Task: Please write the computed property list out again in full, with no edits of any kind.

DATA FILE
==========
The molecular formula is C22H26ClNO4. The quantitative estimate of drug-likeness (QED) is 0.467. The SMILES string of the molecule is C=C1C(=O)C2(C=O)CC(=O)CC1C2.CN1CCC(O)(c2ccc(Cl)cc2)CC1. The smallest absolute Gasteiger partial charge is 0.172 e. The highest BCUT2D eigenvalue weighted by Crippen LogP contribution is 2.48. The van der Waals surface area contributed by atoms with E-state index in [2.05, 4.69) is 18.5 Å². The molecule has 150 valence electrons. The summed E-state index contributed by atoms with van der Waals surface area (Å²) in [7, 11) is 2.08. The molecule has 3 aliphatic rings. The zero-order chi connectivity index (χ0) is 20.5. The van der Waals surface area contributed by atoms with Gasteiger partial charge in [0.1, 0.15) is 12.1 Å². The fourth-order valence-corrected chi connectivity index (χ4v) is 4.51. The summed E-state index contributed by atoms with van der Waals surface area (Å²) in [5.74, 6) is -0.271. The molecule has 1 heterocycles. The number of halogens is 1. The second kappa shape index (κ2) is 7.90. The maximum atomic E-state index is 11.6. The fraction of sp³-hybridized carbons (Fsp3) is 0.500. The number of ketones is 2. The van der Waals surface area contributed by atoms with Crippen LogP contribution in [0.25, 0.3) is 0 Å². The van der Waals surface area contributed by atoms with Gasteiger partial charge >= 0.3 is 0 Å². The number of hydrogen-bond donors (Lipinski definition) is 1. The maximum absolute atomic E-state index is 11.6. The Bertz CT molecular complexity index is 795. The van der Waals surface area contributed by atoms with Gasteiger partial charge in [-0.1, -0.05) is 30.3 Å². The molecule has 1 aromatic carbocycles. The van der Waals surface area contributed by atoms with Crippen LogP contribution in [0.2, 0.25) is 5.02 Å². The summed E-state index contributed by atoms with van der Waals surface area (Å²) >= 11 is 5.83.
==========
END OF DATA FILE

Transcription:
The molecular formula is C22H26ClNO4. The quantitative estimate of drug-likeness (QED) is 0.467. The SMILES string of the molecule is C=C1C(=O)C2(C=O)CC(=O)CC1C2.CN1CCC(O)(c2ccc(Cl)cc2)CC1. The smallest absolute Gasteiger partial charge is 0.172 e. The highest BCUT2D eigenvalue weighted by Crippen LogP contribution is 2.48. The van der Waals surface area contributed by atoms with E-state index in [2.05, 4.69) is 18.5 Å². The molecule has 150 valence electrons. The summed E-state index contributed by atoms with van der Waals surface area (Å²) in [7, 11) is 2.08. The molecule has 3 aliphatic rings. The zero-order chi connectivity index (χ0) is 20.5. The van der Waals surface area contributed by atoms with Gasteiger partial charge in [0.1, 0.15) is 12.1 Å². The fourth-order valence-corrected chi connectivity index (χ4v) is 4.51. The summed E-state index contributed by atoms with van der Waals surface area (Å²) in [5.74, 6) is -0.271. The molecule has 1 heterocycles. The number of halogens is 1. The second kappa shape index (κ2) is 7.90. The maximum atomic E-state index is 11.6. The fraction of sp³-hybridized carbons (Fsp3) is 0.500. The number of ketones is 2. The van der Waals surface area contributed by atoms with Crippen LogP contribution in [0.25, 0.3) is 0 Å². The van der Waals surface area contributed by atoms with Gasteiger partial charge >= 0.3 is 0 Å². The number of hydrogen-bond donors (Lipinski definition) is 1. The maximum absolute atomic E-state index is 11.6. The Bertz CT molecular complexity index is 795. The van der Waals surface area contributed by atoms with Gasteiger partial charge in [-0.1, -0.05) is 30.3 Å². The molecule has 1 aromatic carbocycles. The van der Waals surface area contributed by atoms with Crippen LogP contribution in [0.2, 0.25) is 5.02 Å². The summed E-state index contributed by atoms with van der Waals surface area (Å²) >= 11 is 5.83.